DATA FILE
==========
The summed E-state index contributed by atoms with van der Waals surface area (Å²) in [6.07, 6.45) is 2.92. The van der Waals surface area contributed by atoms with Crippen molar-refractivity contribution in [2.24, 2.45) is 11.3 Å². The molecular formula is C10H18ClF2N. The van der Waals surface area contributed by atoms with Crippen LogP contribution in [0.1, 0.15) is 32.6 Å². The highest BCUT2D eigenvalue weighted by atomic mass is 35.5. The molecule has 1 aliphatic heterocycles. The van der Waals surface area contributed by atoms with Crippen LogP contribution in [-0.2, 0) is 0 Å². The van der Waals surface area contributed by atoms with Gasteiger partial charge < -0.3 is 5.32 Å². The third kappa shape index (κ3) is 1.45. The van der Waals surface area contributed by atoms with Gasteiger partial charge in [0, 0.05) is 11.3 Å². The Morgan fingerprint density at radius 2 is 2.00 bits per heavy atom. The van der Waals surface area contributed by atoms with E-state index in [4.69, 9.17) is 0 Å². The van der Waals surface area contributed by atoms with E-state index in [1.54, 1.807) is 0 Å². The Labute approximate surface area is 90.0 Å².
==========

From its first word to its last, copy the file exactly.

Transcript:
The summed E-state index contributed by atoms with van der Waals surface area (Å²) in [6.07, 6.45) is 2.92. The van der Waals surface area contributed by atoms with Crippen molar-refractivity contribution in [2.24, 2.45) is 11.3 Å². The molecular formula is C10H18ClF2N. The van der Waals surface area contributed by atoms with Crippen LogP contribution in [0.1, 0.15) is 32.6 Å². The highest BCUT2D eigenvalue weighted by atomic mass is 35.5. The molecule has 1 aliphatic heterocycles. The van der Waals surface area contributed by atoms with Crippen LogP contribution in [-0.2, 0) is 0 Å². The van der Waals surface area contributed by atoms with Gasteiger partial charge < -0.3 is 5.32 Å². The third kappa shape index (κ3) is 1.45. The van der Waals surface area contributed by atoms with Gasteiger partial charge in [0, 0.05) is 11.3 Å². The Morgan fingerprint density at radius 2 is 2.00 bits per heavy atom. The van der Waals surface area contributed by atoms with E-state index in [4.69, 9.17) is 0 Å². The van der Waals surface area contributed by atoms with E-state index in [1.54, 1.807) is 0 Å². The Labute approximate surface area is 90.0 Å².